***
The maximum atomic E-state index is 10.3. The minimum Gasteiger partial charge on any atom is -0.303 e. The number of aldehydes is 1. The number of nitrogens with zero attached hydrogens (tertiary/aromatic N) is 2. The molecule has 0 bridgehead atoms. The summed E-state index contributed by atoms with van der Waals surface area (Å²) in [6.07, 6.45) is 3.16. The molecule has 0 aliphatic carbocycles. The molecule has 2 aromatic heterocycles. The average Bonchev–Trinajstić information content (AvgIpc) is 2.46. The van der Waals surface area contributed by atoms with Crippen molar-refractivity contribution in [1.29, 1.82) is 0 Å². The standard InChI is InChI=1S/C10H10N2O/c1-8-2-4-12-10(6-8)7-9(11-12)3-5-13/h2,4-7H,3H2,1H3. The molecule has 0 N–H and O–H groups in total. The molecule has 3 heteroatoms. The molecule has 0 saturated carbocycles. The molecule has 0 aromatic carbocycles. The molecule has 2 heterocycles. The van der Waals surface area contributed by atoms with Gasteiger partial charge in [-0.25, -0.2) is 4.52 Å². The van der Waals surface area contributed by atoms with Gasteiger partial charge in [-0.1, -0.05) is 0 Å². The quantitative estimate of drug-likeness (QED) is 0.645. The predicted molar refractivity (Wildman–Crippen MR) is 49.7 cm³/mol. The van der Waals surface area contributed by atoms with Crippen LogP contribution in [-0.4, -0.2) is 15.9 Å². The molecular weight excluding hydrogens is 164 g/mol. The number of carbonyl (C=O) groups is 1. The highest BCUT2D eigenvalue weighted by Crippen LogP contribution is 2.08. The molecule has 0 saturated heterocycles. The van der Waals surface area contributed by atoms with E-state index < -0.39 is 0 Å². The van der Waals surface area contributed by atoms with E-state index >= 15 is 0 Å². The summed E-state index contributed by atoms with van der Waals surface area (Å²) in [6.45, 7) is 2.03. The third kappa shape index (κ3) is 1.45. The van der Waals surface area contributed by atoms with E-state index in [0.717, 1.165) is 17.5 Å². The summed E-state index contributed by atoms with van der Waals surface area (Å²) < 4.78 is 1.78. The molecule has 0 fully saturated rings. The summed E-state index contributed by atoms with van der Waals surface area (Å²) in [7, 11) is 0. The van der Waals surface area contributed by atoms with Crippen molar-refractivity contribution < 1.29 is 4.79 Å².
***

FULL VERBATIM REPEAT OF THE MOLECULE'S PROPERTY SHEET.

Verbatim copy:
The maximum atomic E-state index is 10.3. The minimum Gasteiger partial charge on any atom is -0.303 e. The number of aldehydes is 1. The number of nitrogens with zero attached hydrogens (tertiary/aromatic N) is 2. The molecule has 0 bridgehead atoms. The summed E-state index contributed by atoms with van der Waals surface area (Å²) in [6.07, 6.45) is 3.16. The molecule has 0 aliphatic carbocycles. The molecule has 2 aromatic heterocycles. The average Bonchev–Trinajstić information content (AvgIpc) is 2.46. The van der Waals surface area contributed by atoms with Crippen molar-refractivity contribution in [1.29, 1.82) is 0 Å². The standard InChI is InChI=1S/C10H10N2O/c1-8-2-4-12-10(6-8)7-9(11-12)3-5-13/h2,4-7H,3H2,1H3. The molecule has 0 N–H and O–H groups in total. The molecule has 3 heteroatoms. The molecule has 0 saturated carbocycles. The molecule has 0 aromatic carbocycles. The molecule has 2 heterocycles. The van der Waals surface area contributed by atoms with Gasteiger partial charge in [-0.25, -0.2) is 4.52 Å². The van der Waals surface area contributed by atoms with Gasteiger partial charge in [-0.1, -0.05) is 0 Å². The quantitative estimate of drug-likeness (QED) is 0.645. The predicted molar refractivity (Wildman–Crippen MR) is 49.7 cm³/mol. The van der Waals surface area contributed by atoms with Crippen LogP contribution in [-0.4, -0.2) is 15.9 Å². The molecular weight excluding hydrogens is 164 g/mol. The number of carbonyl (C=O) groups is 1. The highest BCUT2D eigenvalue weighted by Crippen LogP contribution is 2.08. The molecule has 0 saturated heterocycles. The van der Waals surface area contributed by atoms with E-state index < -0.39 is 0 Å². The van der Waals surface area contributed by atoms with E-state index >= 15 is 0 Å². The summed E-state index contributed by atoms with van der Waals surface area (Å²) in [6.45, 7) is 2.03. The third kappa shape index (κ3) is 1.45. The van der Waals surface area contributed by atoms with E-state index in [0.717, 1.165) is 17.5 Å². The summed E-state index contributed by atoms with van der Waals surface area (Å²) < 4.78 is 1.78. The molecule has 0 fully saturated rings. The summed E-state index contributed by atoms with van der Waals surface area (Å²) in [7, 11) is 0. The van der Waals surface area contributed by atoms with Crippen molar-refractivity contribution < 1.29 is 4.79 Å².